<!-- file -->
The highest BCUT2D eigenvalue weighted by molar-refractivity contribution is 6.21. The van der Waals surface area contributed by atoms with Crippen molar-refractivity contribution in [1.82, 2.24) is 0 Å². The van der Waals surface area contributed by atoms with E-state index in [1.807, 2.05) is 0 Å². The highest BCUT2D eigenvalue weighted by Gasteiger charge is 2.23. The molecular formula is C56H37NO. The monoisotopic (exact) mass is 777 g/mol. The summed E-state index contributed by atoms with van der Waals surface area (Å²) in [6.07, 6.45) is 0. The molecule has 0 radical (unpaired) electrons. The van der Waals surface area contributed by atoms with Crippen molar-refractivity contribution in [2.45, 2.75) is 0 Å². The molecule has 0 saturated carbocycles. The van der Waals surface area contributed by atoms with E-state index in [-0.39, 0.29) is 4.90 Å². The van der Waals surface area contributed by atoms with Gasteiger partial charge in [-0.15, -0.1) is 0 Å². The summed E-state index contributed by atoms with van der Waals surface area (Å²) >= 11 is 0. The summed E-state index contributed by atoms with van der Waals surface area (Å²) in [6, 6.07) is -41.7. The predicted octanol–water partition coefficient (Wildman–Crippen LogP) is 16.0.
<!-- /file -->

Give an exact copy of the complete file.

The highest BCUT2D eigenvalue weighted by molar-refractivity contribution is 6.21. The van der Waals surface area contributed by atoms with Crippen molar-refractivity contribution in [1.82, 2.24) is 0 Å². The van der Waals surface area contributed by atoms with E-state index in [1.807, 2.05) is 0 Å². The highest BCUT2D eigenvalue weighted by Gasteiger charge is 2.23. The molecular formula is C56H37NO. The monoisotopic (exact) mass is 777 g/mol. The summed E-state index contributed by atoms with van der Waals surface area (Å²) in [6.07, 6.45) is 0. The molecule has 0 radical (unpaired) electrons. The van der Waals surface area contributed by atoms with Crippen molar-refractivity contribution in [2.45, 2.75) is 0 Å². The molecule has 0 saturated carbocycles. The van der Waals surface area contributed by atoms with E-state index in [-0.39, 0.29) is 4.90 Å². The van der Waals surface area contributed by atoms with Gasteiger partial charge in [-0.15, -0.1) is 0 Å². The summed E-state index contributed by atoms with van der Waals surface area (Å²) >= 11 is 0. The summed E-state index contributed by atoms with van der Waals surface area (Å²) in [6, 6.07) is -41.7. The predicted octanol–water partition coefficient (Wildman–Crippen LogP) is 16.0.